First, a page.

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24 February 2017

Till death do us part – just don’t put the heating on!

Till death do us part – just don’t put the heating on!

Marriage. The Bible tells us that when a man leaves his mother and father and joins himself to his wife, the two become one. But, does it always seem so simple? Most couples argue, and some face huge differences that can sometimes seem too big to overcome. We got up close and personal with a few idea readers, asking them about the biggest bone of contention in their marriage, and how, despite this, they ensure they find unity in their marriage.


In the beginning, we were attracted to one another because we shared so many similar passions and interest. We saw the world through a similar lens and had similar hopes and dreams for the future. We've been married almost seven years now and there is one massive difference - one that's common to many couples - it's a difference in body temperature, and results in thermostat wars! The problem is that we don't have a thermostat, we have storage heaters, so it means that the war tends to be waged in slow motion.
The main issue for me is the Arctic like temperature in the bedroom. So currently, I go to bed wearing a hoodie - it got so bad last week, I wore it with the hood up, while she often doesn't even sleep under the covers! From her point of view, as much as I complain, I still seem to sleep pretty well, whereas if I sneak the temperature up she wakes up hot and sticky - we should mention she is currently pregnant so having to wear a hoody in bed is really not such a hardship!
In hindsight, we should have seen this difference coming! Right from the beginning, on car journeys I would turn the thermostat up, she'd turn it down. At the beginning of the relationship these differences were just a little quirky, later they actually become points of contention that required a conversation and compromise. We guess a differences in opinion over the temperature of a car or room is hardly the biggest of relationship challenges, but how we deal with these little, even humorous, differences are good indicators and provide a practice ground for dealing with more significant ones.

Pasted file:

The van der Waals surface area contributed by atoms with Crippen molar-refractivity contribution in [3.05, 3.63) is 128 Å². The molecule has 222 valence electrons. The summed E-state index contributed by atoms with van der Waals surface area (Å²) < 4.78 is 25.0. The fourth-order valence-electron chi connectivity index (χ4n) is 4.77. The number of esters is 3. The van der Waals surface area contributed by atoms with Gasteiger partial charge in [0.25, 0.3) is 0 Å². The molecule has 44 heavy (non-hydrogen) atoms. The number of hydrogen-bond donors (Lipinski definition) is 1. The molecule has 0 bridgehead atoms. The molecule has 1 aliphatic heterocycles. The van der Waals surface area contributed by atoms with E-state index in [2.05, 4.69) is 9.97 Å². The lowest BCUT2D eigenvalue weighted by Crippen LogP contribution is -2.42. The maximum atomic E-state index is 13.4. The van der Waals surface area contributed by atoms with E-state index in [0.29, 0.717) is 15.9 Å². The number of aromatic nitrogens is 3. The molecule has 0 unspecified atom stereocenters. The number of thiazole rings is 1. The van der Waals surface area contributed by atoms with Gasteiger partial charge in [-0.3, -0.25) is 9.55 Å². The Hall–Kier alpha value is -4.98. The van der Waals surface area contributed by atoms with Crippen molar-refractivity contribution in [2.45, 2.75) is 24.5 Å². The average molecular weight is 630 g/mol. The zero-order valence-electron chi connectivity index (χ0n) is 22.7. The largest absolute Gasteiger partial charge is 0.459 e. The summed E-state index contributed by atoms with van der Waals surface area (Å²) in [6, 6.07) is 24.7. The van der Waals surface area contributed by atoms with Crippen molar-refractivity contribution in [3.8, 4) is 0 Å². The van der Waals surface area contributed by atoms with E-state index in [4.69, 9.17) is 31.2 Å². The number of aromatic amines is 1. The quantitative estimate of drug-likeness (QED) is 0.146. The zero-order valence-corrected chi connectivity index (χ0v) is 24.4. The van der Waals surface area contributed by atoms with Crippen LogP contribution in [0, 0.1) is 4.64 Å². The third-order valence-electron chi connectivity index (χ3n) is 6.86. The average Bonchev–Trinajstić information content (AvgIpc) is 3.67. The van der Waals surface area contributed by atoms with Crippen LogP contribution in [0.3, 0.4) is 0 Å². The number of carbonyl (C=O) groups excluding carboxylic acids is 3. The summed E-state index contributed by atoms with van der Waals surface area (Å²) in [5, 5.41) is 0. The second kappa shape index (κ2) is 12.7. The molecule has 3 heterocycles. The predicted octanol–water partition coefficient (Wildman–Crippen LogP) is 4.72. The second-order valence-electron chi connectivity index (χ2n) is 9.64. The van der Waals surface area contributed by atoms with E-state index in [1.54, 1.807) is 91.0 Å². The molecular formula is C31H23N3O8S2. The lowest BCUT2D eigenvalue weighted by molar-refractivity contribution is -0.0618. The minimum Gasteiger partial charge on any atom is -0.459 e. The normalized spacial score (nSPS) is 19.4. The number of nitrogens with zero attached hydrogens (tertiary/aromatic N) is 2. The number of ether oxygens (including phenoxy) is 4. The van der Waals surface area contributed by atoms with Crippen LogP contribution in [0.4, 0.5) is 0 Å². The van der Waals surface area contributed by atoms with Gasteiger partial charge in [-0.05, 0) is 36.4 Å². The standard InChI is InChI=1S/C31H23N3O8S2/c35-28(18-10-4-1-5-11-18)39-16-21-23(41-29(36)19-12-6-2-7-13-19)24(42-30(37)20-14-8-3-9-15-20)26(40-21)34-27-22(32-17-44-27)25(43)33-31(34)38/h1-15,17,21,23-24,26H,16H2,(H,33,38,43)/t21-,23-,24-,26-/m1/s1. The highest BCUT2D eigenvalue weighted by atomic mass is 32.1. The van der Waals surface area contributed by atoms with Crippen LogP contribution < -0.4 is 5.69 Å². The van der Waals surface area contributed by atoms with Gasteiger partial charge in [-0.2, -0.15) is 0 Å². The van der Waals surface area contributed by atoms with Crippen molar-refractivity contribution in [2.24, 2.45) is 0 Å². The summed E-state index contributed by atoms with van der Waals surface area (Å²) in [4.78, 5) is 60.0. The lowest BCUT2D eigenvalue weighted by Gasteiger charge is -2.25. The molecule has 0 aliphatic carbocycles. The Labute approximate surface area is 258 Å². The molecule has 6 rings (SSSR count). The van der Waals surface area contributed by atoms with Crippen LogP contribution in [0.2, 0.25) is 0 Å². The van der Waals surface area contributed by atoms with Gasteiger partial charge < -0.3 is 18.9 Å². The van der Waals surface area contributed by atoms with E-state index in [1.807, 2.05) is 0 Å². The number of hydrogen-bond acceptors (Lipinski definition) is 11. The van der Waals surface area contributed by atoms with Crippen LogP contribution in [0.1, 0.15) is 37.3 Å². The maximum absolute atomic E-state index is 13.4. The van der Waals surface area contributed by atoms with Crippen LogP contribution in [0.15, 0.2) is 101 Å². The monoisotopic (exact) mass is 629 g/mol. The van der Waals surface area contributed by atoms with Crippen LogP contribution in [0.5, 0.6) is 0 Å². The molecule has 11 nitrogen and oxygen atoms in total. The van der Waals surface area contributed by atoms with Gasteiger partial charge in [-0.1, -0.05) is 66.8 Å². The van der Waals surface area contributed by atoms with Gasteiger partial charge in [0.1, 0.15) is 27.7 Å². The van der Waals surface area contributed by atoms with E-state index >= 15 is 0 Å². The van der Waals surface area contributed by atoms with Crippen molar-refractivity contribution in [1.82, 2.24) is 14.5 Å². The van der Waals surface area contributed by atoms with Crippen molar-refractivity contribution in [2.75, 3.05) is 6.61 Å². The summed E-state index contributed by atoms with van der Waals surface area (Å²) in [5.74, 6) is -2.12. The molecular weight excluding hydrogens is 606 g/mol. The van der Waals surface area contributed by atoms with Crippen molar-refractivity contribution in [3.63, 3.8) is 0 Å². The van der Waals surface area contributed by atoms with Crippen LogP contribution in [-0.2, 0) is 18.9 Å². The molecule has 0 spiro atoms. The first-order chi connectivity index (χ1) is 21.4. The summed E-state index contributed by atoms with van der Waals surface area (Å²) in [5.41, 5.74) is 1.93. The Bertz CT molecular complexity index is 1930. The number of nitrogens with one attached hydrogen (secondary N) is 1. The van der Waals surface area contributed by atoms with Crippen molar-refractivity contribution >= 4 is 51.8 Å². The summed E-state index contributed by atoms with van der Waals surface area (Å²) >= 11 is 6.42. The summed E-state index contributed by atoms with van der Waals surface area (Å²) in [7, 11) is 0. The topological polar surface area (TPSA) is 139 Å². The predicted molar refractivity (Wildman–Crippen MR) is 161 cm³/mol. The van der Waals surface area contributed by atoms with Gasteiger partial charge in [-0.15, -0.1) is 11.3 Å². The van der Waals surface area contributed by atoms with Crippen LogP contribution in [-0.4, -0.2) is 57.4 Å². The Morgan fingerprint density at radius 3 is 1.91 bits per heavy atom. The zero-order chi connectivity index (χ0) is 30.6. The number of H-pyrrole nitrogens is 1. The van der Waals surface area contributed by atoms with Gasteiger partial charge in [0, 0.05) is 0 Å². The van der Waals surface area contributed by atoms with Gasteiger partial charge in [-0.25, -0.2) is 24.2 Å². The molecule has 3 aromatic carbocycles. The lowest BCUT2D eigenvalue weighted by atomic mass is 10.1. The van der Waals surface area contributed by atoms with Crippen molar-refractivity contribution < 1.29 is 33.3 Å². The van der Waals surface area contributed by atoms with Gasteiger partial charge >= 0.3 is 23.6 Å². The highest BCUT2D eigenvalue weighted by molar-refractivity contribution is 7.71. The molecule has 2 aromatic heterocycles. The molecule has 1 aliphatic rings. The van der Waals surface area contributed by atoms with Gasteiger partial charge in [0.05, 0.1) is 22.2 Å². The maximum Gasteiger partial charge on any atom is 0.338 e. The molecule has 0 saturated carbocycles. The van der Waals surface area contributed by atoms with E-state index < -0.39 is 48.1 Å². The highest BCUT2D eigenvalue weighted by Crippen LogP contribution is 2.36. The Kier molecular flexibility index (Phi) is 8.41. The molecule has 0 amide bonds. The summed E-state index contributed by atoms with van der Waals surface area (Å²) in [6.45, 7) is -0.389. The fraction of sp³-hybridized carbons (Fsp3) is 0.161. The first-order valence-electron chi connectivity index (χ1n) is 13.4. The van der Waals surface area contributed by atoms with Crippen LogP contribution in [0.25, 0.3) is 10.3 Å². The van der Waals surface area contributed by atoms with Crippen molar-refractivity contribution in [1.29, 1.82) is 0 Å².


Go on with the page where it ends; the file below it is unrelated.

Generally, my wife Natalie and I are very similar in our political views. We're Labour supporters and lean towards the left. However, we are very opposite when it comes to Brexit. I voted to leave and Natalie didn't. I'll leave Natalie to give her reasons why she voted in, but briefly I voted to leave as I thought the EU was progressing too far in a direction I didn't want the UK to go. Being a bit older than Natalie (I'm 45), I remember being taught at school about how the UK had "recently" joined the EEC, as it was called then. It was solely about trade. In my 20s and 30s, I travelled through Europe many times on holidays. I loved the Schengen Zone and the single currency but never thought it would be necessary for Britain as being an island, you have to make an effort to get out of the country anyway. Mr Cameron asked for concessions, the EU said "no", so our only option was to leave. I do appreciate some of the laws we've gained since being part of the EU and there's no reason we can't keep the best of these after we leave.
So how do we live together with these differing opinions? Basically we don't talk about it a lot! We had quite animated debates just before and after the vote. Natalie would get upset as I'm quite relaxed about the future and Natalie thinks it's the end of the world. However, it's certainly not the elephant in the room. As no one really knows what's going to happen next, I would never say "I told you so" to anyone if this goes in Britain's favour. One advantage of having parents on each side is that our three kids got a very balanced view of Brexit!